Which brings us to Groove Denied, a new album of “electronica”or so it has been said in the media, though this is inaccurate to some degree. This is a sales handle in reverse. The album has electronic elements, specifically, it often features an electronically generated rhythm section, or, more accurately, it often features a drum machine. I think there is bass playing by Malkmus, and there is some electric guitar. It actually sounds a lot, to me, like a certain period of post-punk that I associate with The Cure, like the albums Faith or Pornography. As if the legendary relationship of Pavement to The Fall has been replaced by a different, more downmarket flavor. There is nothing, in my view, terribly new about Groove Denied, with respect to earlier Malkmus, except that it mostly doesn’t require interfacing with a drum kit, and the guitar parts can be more rudimentary and locked in, in a fashion that does not exactly recall Pavement, or even The Jicks. Here and there one encounters a weirdly primitive (not very good) synth solo in the spot where the guitar solo might have gone. There is also a sense that it is impossible to consume Groove Denied quickly, that its slacker grace is deceptive, or reverse calibrated. There are many ways that Groove Denied is unlistenable, this is true, but the chief way it is unlistenable is that it doesn’t have Gary Young on it.

If you are interested in Malkmus’s denials and prevarications, his antithesis of forthrightness even when being forthright, he listens to Can more than anything else, and so maybe an album of mannered post-punk is well within his sweet spot. His struggle with credibility—is he having you on, or is this slapdash thing a critique—his defiance disorder is still essential to who he is. Work is still neurotic on Groove Denied, and, at the same time, he’s being professional in that he is interested in textures and timbres that, in an era of disregard for guitar-based rock and roll, are more popular. The album was turned down by his label once, and he claims he has been working on it for twelve years. And thus the album raises the stakes on lo-fi principles. It mechanizes these principles, machines them.

Once, to know that work was neurotic was to cast yourself into a void outside of capitalism, into a spot where your prospects were vague, and in which what was valuable was harder to determine. This inert and conflicted state was associated with the genuine. Art was one good way to put your finger on the open fields of self-determination. All of the bands who were noteworthy in the original lo-fi period have in one way or another become professional, or else expended their fuel entirely, and perhaps that was the paradox of the approach. It was unstable. Guided By Voices made a really slick album produced by Ric Ocasek, among their other professional gestures ; Lou Barlow, of Sebadoh, is once again the bass player in the noteworthy Dinosaur Jr., and even when he does his own songwriting, it feels very close to an orthodox singer-songwriter approach, like Poco or Loggins and Messina. Bill Callahan (of Smog) is a sort of giant of strangely enigmatic but fascinating and carefully calibrated songs. Jandek plays the festival circuit. As has Pavement itself, in 2010.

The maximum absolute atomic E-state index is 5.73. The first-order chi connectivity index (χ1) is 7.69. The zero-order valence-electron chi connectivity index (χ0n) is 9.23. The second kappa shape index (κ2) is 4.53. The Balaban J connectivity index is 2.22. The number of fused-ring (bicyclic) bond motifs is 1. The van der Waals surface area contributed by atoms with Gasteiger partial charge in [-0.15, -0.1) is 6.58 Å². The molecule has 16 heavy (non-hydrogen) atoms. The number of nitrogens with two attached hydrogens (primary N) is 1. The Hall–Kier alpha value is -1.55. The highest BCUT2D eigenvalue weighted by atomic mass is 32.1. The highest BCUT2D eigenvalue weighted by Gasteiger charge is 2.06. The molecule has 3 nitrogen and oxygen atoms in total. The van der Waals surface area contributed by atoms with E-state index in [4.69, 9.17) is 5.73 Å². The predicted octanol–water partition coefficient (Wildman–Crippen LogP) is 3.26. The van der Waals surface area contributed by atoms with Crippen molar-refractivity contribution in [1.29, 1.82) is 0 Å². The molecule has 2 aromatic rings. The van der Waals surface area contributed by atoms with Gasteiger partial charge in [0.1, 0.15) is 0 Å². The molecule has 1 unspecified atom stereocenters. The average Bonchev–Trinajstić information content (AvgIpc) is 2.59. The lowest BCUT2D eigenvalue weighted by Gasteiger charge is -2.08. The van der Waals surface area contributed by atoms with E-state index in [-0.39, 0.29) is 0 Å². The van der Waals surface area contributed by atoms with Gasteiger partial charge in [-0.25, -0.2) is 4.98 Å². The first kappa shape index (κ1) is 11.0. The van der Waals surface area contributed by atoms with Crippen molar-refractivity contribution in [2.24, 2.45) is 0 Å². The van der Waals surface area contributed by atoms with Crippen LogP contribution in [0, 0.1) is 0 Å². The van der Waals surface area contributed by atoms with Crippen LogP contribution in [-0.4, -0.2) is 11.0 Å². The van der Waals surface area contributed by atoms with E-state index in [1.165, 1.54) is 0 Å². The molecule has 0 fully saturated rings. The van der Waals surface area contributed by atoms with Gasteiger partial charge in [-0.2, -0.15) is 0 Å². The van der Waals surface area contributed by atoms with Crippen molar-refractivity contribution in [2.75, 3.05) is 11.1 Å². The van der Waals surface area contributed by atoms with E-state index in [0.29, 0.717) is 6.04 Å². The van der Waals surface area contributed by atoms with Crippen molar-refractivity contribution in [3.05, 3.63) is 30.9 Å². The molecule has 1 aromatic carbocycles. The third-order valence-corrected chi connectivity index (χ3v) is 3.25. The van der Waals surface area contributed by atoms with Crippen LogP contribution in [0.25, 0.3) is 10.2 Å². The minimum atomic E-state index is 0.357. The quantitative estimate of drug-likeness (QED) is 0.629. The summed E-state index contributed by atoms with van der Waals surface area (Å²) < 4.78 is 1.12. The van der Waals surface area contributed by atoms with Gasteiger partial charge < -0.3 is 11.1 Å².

Was this an impracticable set of musical ideas? This lo-fi set of ideas? Doomed from the outset? That Stephen Malkmus is continuing to labor (or not to labor, depending on how you look at it) in a direction of music that challenges and flirts with its own repellant qualities and with its desire to frustrate auteurism and our own high professional regard of him and his work, that he refuses to be a rock and roll personality but traffics (mostly) in rock and roll while doing so, causes me, the formerly broken fan from the ’80s, to admire his allegiance to his ideals or to admire his non-allegiance to professionalism and its corporate veneer. Even if I don’t voluntarily turn on his new music in the way I did when younger, when I was still feeling the stormfront of difficulty surging in, I can still feel the intense relevance of the questions Malkmus asks, to which one might quote back in reply, “Come join us in a prayer/we’ll be waiting, waiting where/Everything’s ending here.”

1 Around the time I may or may not have heard this Althusserian sentiment, or invented it, Althusser murdered his wife, though manslaughter might be the preferred term by reason of diminished responsibility, as Althusser was ill at the time, and before and after ; this event was not yet well understood, at all, Althusser’s mental impairment and the circumstances surrounding the events, if indeed these are understood now. And so it was possible then to quote Althusser, or to consider his writing, at least temporarily, without getting into unwarranted or dangerous terrain. This is not so easy now.